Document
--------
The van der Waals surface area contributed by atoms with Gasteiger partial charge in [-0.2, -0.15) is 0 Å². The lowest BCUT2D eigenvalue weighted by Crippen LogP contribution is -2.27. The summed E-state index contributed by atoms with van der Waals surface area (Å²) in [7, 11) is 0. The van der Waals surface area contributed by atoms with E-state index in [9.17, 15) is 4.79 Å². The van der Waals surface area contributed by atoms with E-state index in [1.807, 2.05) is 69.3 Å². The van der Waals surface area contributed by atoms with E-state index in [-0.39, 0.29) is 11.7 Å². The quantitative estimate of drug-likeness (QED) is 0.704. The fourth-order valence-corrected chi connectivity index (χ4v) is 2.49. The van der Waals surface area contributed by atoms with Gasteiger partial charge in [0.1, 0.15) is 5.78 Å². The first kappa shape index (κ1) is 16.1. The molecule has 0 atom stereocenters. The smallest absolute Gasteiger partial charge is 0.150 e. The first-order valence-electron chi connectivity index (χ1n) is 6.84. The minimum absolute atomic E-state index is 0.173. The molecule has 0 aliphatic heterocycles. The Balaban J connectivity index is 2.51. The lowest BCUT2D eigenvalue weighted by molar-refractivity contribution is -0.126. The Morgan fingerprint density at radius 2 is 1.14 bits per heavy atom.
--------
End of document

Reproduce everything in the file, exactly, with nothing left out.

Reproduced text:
The van der Waals surface area contributed by atoms with Gasteiger partial charge in [-0.2, -0.15) is 0 Å². The lowest BCUT2D eigenvalue weighted by Crippen LogP contribution is -2.27. The summed E-state index contributed by atoms with van der Waals surface area (Å²) in [7, 11) is 0. The van der Waals surface area contributed by atoms with E-state index in [9.17, 15) is 4.79 Å². The van der Waals surface area contributed by atoms with E-state index in [1.807, 2.05) is 69.3 Å². The van der Waals surface area contributed by atoms with E-state index in [-0.39, 0.29) is 11.7 Å². The quantitative estimate of drug-likeness (QED) is 0.704. The fourth-order valence-corrected chi connectivity index (χ4v) is 2.49. The van der Waals surface area contributed by atoms with Gasteiger partial charge in [0.1, 0.15) is 5.78 Å². The first kappa shape index (κ1) is 16.1. The molecule has 0 atom stereocenters. The smallest absolute Gasteiger partial charge is 0.150 e. The first-order valence-electron chi connectivity index (χ1n) is 6.84. The minimum absolute atomic E-state index is 0.173. The molecule has 0 aliphatic heterocycles. The Balaban J connectivity index is 2.51. The lowest BCUT2D eigenvalue weighted by molar-refractivity contribution is -0.126. The Morgan fingerprint density at radius 2 is 1.14 bits per heavy atom.